"My lord..." Miledha licked her lips, suddenly nervous.
"Please," he said. "Call me Roberr. You've certainly earned the right, and anyway I never had the impression that witches much cared about nobility or titles."
"I don't," said Miledha, and looked back out over the ramparts. Roberr was looking at her, but she found it easier to speak if she was looking at something else. The retreating line of carts and peasants would serve nicely. "I care about revenge. Your father... he found me when I was child, when I was hungry and afraid, and he took me in. He taught me to read and write; he recognized my talents and brought me to dame Naggia to train them. He was... I wished he was my father." She risked a glance at Roberr's face, and saw nothing but attention there: no shock, no disapproval, not even a hint of pity. "I want to protect our lands, but more than that I want them to pay: the soldiers, Captain Dezarr... even the High Lord of the Shadir, if we can manage it."
"I want your help," said Roberr suddenly, not quite interrupting her. "I think we need it. Brother Wend knows many things, but he isn't trained for battle... and the Shadir sorcerers, as you said, are strong."
Miledha nodded. Her next words... she had the impression of stepping out onto a frozen pond, not knowing if the ice would crack underneath her, or whether she could keep her balance. "I know something," she said. "I can't speak of it. It could help you against them; it could make you a champion. Only I can't bring it to you; you'll have to come with me to retrieve it." She drew a deep breath as he looked away. "Yes, I know how lunatic that sounds, and yes, I don't see how you could fail to be suspicious."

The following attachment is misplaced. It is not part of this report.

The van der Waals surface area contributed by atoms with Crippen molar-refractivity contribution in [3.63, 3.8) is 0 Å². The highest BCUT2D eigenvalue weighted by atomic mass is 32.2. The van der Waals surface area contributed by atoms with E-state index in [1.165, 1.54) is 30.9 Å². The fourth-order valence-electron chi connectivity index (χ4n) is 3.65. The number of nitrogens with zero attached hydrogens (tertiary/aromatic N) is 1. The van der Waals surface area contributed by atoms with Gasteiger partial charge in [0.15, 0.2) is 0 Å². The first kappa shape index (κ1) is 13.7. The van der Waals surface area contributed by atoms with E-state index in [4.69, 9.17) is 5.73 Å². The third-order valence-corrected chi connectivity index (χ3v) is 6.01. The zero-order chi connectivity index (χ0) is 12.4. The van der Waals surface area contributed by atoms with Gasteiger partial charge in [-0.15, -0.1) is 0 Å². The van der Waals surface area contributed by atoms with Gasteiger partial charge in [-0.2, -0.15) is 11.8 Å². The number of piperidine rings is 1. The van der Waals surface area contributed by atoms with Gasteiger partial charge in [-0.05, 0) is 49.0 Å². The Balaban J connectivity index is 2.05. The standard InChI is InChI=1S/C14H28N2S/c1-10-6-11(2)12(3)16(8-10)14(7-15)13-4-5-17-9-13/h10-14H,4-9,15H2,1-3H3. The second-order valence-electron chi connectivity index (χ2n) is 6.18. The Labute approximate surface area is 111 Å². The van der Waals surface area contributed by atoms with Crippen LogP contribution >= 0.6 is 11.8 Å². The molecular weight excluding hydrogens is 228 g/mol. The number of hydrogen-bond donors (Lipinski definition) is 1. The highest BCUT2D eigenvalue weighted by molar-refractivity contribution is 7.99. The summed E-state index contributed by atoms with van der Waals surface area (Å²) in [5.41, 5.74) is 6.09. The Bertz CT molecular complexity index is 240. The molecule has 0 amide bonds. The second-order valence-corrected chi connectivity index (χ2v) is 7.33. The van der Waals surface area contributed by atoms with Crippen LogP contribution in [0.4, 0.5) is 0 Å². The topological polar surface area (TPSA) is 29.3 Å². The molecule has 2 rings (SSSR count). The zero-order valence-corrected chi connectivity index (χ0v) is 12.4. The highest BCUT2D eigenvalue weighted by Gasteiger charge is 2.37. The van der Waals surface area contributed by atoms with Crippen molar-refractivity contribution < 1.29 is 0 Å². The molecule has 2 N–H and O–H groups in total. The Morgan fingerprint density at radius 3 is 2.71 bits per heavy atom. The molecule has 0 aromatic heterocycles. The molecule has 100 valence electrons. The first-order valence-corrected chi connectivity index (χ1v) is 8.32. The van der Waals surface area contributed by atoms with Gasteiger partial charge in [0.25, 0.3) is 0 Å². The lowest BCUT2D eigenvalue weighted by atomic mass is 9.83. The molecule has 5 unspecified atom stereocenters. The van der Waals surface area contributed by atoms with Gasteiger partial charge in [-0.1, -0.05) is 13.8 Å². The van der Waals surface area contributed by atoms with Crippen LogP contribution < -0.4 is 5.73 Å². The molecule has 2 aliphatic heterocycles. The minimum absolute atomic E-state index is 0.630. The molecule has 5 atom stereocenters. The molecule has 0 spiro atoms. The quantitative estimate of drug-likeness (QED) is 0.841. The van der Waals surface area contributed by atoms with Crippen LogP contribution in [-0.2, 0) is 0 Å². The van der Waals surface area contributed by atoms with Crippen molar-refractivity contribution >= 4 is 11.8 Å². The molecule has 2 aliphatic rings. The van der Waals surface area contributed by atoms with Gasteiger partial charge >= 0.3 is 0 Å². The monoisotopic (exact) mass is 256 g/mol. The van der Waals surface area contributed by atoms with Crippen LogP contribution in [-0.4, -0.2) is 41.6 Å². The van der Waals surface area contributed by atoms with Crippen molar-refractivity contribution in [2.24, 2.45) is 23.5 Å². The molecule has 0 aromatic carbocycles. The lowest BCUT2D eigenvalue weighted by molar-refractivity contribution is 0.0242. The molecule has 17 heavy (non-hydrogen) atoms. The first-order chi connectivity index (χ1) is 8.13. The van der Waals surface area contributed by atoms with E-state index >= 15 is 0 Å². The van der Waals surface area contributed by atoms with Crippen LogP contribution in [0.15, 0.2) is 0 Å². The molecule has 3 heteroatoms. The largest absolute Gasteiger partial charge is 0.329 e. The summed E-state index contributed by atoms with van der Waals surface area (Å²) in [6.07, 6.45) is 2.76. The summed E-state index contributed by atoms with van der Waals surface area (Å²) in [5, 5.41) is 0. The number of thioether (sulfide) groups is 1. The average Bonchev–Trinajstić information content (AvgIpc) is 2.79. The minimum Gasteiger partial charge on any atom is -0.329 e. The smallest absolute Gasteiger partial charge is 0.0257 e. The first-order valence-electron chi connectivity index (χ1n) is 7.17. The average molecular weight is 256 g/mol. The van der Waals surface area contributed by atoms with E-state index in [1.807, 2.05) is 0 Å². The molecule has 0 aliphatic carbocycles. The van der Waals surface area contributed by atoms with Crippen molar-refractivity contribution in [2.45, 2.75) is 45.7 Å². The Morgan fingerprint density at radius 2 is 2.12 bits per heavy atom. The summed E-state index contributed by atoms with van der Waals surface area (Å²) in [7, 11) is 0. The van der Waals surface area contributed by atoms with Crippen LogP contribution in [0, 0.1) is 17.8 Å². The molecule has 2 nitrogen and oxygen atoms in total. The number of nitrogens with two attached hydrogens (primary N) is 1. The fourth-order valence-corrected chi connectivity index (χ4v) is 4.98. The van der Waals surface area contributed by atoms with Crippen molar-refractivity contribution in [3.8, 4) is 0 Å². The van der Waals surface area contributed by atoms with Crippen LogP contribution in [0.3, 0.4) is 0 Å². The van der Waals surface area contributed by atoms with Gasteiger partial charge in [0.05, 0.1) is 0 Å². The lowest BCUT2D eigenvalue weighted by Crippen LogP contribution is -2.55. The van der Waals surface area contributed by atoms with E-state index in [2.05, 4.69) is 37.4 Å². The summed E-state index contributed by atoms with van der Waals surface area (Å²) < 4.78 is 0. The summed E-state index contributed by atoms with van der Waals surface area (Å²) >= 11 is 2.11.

Roberr closed his eyes and rested his weight on the cold stone of the ramparts. "Is it nearby?" he asked.
"A day, to get there and back. A little more than half that if we raced."
Roberr leaned his head against the stone. "I can't do it." He straightened, and turned to look at her. "I can't leave the keep. With the enemy sitting just over the border, I can't abandon my post. Not even for something that might help me defend it."
Miledha drew a startled breath. "You don't want to avenge your father?" she asked.
Now Roberr's face looked shocked. For a long moment he didn't say anything. Then he said, "Go away."
Oh gods, did I just say that? "I'm sorry," she said.
"Leave. Now." He placed a hand on the hilt of his father's sword, which moaned in its case on his hip.
She recognized the look in his eyes, the murderous fury barely restrained. It was the same rage that haunted her, the same feral impulse that had prompted her outraged words.